Syrian forces' 'surrender or starve' tactics are crimes against humanity - new report
The Syrian government has used starvation as a method of warfare
Armed opposition groups have also used sieges, bombardments and starvation to force thousands of civilians to leave their homes
Report comes ahead of fresh talks in Geneva this month
Whole civilian populations in Syria who’ve suffered horrific sieges and been subjected to intensive bombardments have been given no choice but to leave or die under so-called “reconciliation” agreements between the Syrian government and armed opposition groups, said Amnesty International in a comprehensive new report today.
The agreements, reached between August 2016 and March this year, have led to the displacement of thousands of residents from six besieged areas: Daraya, eastern Aleppo city, al-Waer, Madaya, Kefraya and Foua.
Amnesty’s 83-page report, ‘We leave or we die’: Forced displacement under Syria’s ‘reconciliation’ agreements, which comes ahead of Syria talks in Geneva later this month, examines four of these local pacts, documenting human rights violations dating back to 2012.
Having interviewed 134 people, including displaced residents who have lived through sieges and attacks, as well as humanitarian workers, journalists and UN officials, Amnesty said that Syrian government’s sieges, unlawful killings and forced displacement constituted crimes against humanity.
Amnesty also reviewed dozens of videos and analysed satellite imagery to corroborate witness accounts. The organisation sought comments on its findings from the Syrian and Russian authorities, which did not reply, and from the Ahrar al-Sham Islamic Movement, which did.
Describing the final days under siege before an agreement was reached in Daraya near Damascus, a lawyer from the city told Amnesty:
“The last ten days before the evacuation were a nightmare. The amount of shelling was a clear signal that the government wanted us to leave … and the last five months of the shelling were equal to the past five years of airstrikes and ground attacks … That was enough for me to make me want to leave. Also, how will civilians stay if there is no infrastructure, no hospitals, electricity or water? The government made its objective to destroy everything and leave us with nothing to stay behind for.”
Meanwhile, a man who was part of a negotiations committee in Daraya told Amnesty how the local reconciliation deal was reached:
“The regime would offer a truce or settlement and continue to place military pressure to force us to acquiesce. This was the concept. After we received an offer from these intermediaries, the following day there would be a military escalation to strike fear in people’s hearts and make them plead for a solution.”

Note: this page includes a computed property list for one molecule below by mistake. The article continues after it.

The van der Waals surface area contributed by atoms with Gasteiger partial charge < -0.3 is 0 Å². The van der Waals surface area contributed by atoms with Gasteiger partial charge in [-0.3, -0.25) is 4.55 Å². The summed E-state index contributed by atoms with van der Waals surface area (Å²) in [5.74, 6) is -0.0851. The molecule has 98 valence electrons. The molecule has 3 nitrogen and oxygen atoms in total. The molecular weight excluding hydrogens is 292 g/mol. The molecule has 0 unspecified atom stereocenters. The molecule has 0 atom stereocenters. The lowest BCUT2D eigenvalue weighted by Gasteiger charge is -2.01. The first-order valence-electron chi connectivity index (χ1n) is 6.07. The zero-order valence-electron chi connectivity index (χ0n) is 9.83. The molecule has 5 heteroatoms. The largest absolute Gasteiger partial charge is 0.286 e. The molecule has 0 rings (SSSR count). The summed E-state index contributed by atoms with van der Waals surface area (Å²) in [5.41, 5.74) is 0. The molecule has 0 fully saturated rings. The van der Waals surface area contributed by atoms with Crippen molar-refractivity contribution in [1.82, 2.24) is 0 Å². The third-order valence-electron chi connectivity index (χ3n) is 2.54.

Philip Luther, Amnesty International’s Middle East Research and Advocacy Director, said:
“While the Syrian government’s stated aim has been to vanquish opposition fighters, its cynical use of ‘surrender or starve’ tactics has involved a devastating combination of sieges and bombardments. These have been part of a systematic, as well as widespread, attack on civilians that amounts to crimes against humanity.
“If the Syrian government, as well as armed opposition groups such as the Ahrar al-Sham Islamic Movement and Hay’at Tahrir al-Sham, are serious about reconciliation, they must immediately put an end to these unlawful practices, lift sieges and end attacks on the thousands of civilians who remain besieged across Syria.
“All states should co-operate to bring an end to the dark stain on the world’s conscience that ongoing impunity for such crimes represents. There is no simpler way for them to do so than to provide support and resources to the International, Impartial and Independent Mechanism recently established by the UN to assist in investigating and prosecuting those responsible.”
Testimonies of those under siege
Since the beginning of the armed conflict in Syria, the Syrian government has imposed sieges on populated civilian areas, using starvation as a method of warfare, and blocking or arbitrarily restricting access to basic necessities - including food, water, medicine, electricity, fuel and communications. It has also blocked aid organisations from entering besieged areas. The effects have been devastating, pushing populations to the brink of starvation and causing people to die from otherwise treatable conditions. A former medic in Daraya told Amnesty:
“When we got cases of kidney failure, there was nothing we could do about it because we did not have dialysis machines. So we would watch the patients die in front of our eyes and we could not offer them anything.”
Mothers who gave birth under the siege told Amnesty how their infants suffered due to insufficient breast milk and lack of baby formula. In a testimony echoed by other women, a 30-year-old mother from Daraya who gave birth in March 2016 said her daughter was born small and weak: